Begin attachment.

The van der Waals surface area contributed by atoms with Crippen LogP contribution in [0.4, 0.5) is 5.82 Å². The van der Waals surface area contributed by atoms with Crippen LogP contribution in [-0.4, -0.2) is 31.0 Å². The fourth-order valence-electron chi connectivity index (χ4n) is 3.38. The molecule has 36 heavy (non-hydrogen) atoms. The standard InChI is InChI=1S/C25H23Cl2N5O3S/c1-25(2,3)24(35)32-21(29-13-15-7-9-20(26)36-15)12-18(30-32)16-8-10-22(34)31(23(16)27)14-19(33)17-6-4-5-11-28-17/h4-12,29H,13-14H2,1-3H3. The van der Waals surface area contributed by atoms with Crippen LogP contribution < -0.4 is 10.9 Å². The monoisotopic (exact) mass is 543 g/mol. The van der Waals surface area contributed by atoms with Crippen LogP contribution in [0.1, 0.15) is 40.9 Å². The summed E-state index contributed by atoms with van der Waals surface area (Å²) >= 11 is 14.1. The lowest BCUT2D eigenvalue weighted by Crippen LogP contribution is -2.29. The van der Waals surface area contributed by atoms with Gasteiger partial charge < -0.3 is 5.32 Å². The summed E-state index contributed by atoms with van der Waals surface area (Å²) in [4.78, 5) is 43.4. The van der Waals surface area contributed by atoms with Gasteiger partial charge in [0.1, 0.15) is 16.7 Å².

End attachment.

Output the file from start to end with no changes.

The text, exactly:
The van der Waals surface area contributed by atoms with Crippen LogP contribution in [0.4, 0.5) is 5.82 Å². The van der Waals surface area contributed by atoms with Crippen LogP contribution in [-0.4, -0.2) is 31.0 Å². The fourth-order valence-electron chi connectivity index (χ4n) is 3.38. The molecule has 36 heavy (non-hydrogen) atoms. The standard InChI is InChI=1S/C25H23Cl2N5O3S/c1-25(2,3)24(35)32-21(29-13-15-7-9-20(26)36-15)12-18(30-32)16-8-10-22(34)31(23(16)27)14-19(33)17-6-4-5-11-28-17/h4-12,29H,13-14H2,1-3H3. The van der Waals surface area contributed by atoms with Crippen LogP contribution < -0.4 is 10.9 Å². The monoisotopic (exact) mass is 543 g/mol. The van der Waals surface area contributed by atoms with Crippen LogP contribution in [0.1, 0.15) is 40.9 Å². The summed E-state index contributed by atoms with van der Waals surface area (Å²) >= 11 is 14.1. The lowest BCUT2D eigenvalue weighted by Crippen LogP contribution is -2.29. The van der Waals surface area contributed by atoms with Gasteiger partial charge < -0.3 is 5.32 Å². The summed E-state index contributed by atoms with van der Waals surface area (Å²) in [4.78, 5) is 43.4. The van der Waals surface area contributed by atoms with Gasteiger partial charge in [0.1, 0.15) is 16.7 Å².